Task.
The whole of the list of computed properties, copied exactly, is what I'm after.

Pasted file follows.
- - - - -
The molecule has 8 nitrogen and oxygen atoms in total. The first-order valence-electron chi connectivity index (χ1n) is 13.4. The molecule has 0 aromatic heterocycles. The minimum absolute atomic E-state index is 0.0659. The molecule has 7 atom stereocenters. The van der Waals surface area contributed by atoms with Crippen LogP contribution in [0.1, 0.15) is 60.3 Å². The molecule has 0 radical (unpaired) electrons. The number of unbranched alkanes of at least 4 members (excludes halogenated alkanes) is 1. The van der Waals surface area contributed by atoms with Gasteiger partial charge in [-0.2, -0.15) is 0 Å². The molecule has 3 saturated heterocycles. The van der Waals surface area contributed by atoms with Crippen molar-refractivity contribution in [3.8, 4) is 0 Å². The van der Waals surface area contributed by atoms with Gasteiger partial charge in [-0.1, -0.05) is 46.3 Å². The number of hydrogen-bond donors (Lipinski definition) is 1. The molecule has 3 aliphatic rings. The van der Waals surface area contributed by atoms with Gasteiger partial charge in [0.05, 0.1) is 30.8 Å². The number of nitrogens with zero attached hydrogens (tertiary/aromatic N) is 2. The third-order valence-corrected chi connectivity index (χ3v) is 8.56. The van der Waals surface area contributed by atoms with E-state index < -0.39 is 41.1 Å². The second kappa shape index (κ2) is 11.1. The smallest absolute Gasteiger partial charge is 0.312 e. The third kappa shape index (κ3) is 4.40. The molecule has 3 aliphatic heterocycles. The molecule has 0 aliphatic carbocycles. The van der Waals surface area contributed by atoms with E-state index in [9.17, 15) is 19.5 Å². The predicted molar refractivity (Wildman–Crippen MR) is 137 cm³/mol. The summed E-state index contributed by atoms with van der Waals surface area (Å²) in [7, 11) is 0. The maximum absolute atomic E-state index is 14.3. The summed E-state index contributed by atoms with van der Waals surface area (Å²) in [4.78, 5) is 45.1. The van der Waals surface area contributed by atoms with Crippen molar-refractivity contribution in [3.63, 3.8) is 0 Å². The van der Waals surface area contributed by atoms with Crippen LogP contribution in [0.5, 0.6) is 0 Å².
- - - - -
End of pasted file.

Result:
The molecule has 8 nitrogen and oxygen atoms in total. The first-order valence-electron chi connectivity index (χ1n) is 13.4. The molecule has 0 aromatic heterocycles. The minimum absolute atomic E-state index is 0.0659. The molecule has 7 atom stereocenters. The van der Waals surface area contributed by atoms with Crippen LogP contribution in [0.1, 0.15) is 60.3 Å². The molecule has 0 radical (unpaired) electrons. The number of unbranched alkanes of at least 4 members (excludes halogenated alkanes) is 1. The van der Waals surface area contributed by atoms with Gasteiger partial charge in [-0.2, -0.15) is 0 Å². The molecule has 3 saturated heterocycles. The van der Waals surface area contributed by atoms with Crippen molar-refractivity contribution in [3.8, 4) is 0 Å². The van der Waals surface area contributed by atoms with Gasteiger partial charge in [-0.1, -0.05) is 46.3 Å². The number of hydrogen-bond donors (Lipinski definition) is 1. The molecule has 3 aliphatic rings. The van der Waals surface area contributed by atoms with Gasteiger partial charge in [0.05, 0.1) is 30.8 Å². The number of nitrogens with zero attached hydrogens (tertiary/aromatic N) is 2. The third-order valence-corrected chi connectivity index (χ3v) is 8.56. The van der Waals surface area contributed by atoms with E-state index < -0.39 is 41.1 Å². The second kappa shape index (κ2) is 11.1. The smallest absolute Gasteiger partial charge is 0.312 e. The third kappa shape index (κ3) is 4.40. The molecule has 3 aliphatic heterocycles. The molecule has 0 aliphatic carbocycles. The van der Waals surface area contributed by atoms with E-state index in [9.17, 15) is 19.5 Å². The predicted molar refractivity (Wildman–Crippen MR) is 137 cm³/mol. The summed E-state index contributed by atoms with van der Waals surface area (Å²) in [7, 11) is 0. The maximum absolute atomic E-state index is 14.3. The summed E-state index contributed by atoms with van der Waals surface area (Å²) in [4.78, 5) is 45.1. The van der Waals surface area contributed by atoms with Crippen molar-refractivity contribution in [3.63, 3.8) is 0 Å². The van der Waals surface area contributed by atoms with Crippen LogP contribution in [0.5, 0.6) is 0 Å².